This anthology of movies from 5 Latino filmmakers sadly doesn’t stay as much as the promise of devilish short-form horror that its title foreshadows.
The better of the bunch is “The Hammer of Zanzibar,” a darkish comedy from Alejandro Brugues (“Juan of the Dead”) a few man (Jonah Ray Rodrigues) who makes use of an outsized phallus to battle an evil entity who’s killing off his buddies. Written by Lino Okay. Villa, it’s an enjoyably sophomoric romp that’s additionally playfully queer, because of a nutty detour involving a personality named Popo.
I loved the exploitation sensibilities behind Gigi Saul Guerrero’s grotesque folks fairy story “Nahuales,” cinematically the anthology’s most daring movie. And the framing story, Mike Mendez’s “The Traveler,” will get a lift from Efren Ramirez’s ice-cold efficiency because the title spirit. But the slapstick comedy in “El Vampiro,” from Eduardo Sanchez, the co-director of “The Blair Witch Project,” is cold.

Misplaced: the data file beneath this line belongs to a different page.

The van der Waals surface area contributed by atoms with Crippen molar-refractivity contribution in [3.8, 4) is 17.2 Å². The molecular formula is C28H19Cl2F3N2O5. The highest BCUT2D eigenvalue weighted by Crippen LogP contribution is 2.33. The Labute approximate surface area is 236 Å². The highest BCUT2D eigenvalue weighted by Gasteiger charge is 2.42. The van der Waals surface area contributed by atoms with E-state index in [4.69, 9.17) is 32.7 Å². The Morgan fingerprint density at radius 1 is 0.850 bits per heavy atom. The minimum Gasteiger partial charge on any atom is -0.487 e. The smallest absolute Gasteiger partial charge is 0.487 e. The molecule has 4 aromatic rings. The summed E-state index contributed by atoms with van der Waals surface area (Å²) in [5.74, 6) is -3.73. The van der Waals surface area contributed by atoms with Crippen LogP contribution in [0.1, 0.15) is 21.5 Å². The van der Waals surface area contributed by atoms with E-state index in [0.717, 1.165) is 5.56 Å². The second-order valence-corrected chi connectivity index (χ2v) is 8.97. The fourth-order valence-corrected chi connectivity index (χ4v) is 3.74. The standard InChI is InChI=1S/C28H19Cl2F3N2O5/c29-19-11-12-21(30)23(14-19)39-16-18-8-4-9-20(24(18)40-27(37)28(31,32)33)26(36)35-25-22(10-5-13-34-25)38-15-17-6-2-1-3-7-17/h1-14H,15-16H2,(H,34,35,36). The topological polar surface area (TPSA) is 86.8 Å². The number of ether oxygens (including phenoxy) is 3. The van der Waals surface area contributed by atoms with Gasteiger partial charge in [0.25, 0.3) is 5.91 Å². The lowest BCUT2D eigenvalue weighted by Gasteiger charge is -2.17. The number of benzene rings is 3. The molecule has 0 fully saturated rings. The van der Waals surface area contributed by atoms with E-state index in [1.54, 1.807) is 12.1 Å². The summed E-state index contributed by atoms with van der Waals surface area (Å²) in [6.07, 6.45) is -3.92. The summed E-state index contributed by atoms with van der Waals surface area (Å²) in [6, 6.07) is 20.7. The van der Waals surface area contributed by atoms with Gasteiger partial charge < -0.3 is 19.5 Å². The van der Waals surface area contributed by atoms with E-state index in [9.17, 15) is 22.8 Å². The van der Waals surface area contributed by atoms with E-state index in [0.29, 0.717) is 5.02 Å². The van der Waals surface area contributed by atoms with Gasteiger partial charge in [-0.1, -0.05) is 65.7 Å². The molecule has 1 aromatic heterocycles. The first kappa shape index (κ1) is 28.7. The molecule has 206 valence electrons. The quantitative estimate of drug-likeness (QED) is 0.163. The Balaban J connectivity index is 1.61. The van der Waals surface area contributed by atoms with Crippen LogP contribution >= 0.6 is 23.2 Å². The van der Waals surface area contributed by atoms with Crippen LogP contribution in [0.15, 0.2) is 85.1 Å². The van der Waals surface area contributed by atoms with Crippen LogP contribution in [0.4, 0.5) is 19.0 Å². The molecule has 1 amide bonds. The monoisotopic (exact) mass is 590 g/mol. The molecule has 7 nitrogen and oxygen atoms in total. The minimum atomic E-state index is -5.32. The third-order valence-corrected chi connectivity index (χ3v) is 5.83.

The downside is that the movies, that are in Spanish and English, depend on typical horror film stuff — a haunted home, indignant ghosts, form shifters, tableaus of corpses — to raise scripts which can be throughout the board mediocre. The result’s eye-popping however half-formed, extra sketches than totally thought-about brief takes. It’s a shock contemplating that the filmmakers mined Latin folkloric traditions from Argentina, Cuba and Mexico for materials. More Latino horror is welcome, however higher if it pushes boundaries, not walks them.
In the phrases of my Colombian grandmother, who launched me to Universal’s horror film monsters once I was a child: Qué lástima.
Rated R for buckets of blood and miles of manslaughter. Running time: 1 hour 45 minutes. In theaters.
Source web site: www.nytimes.com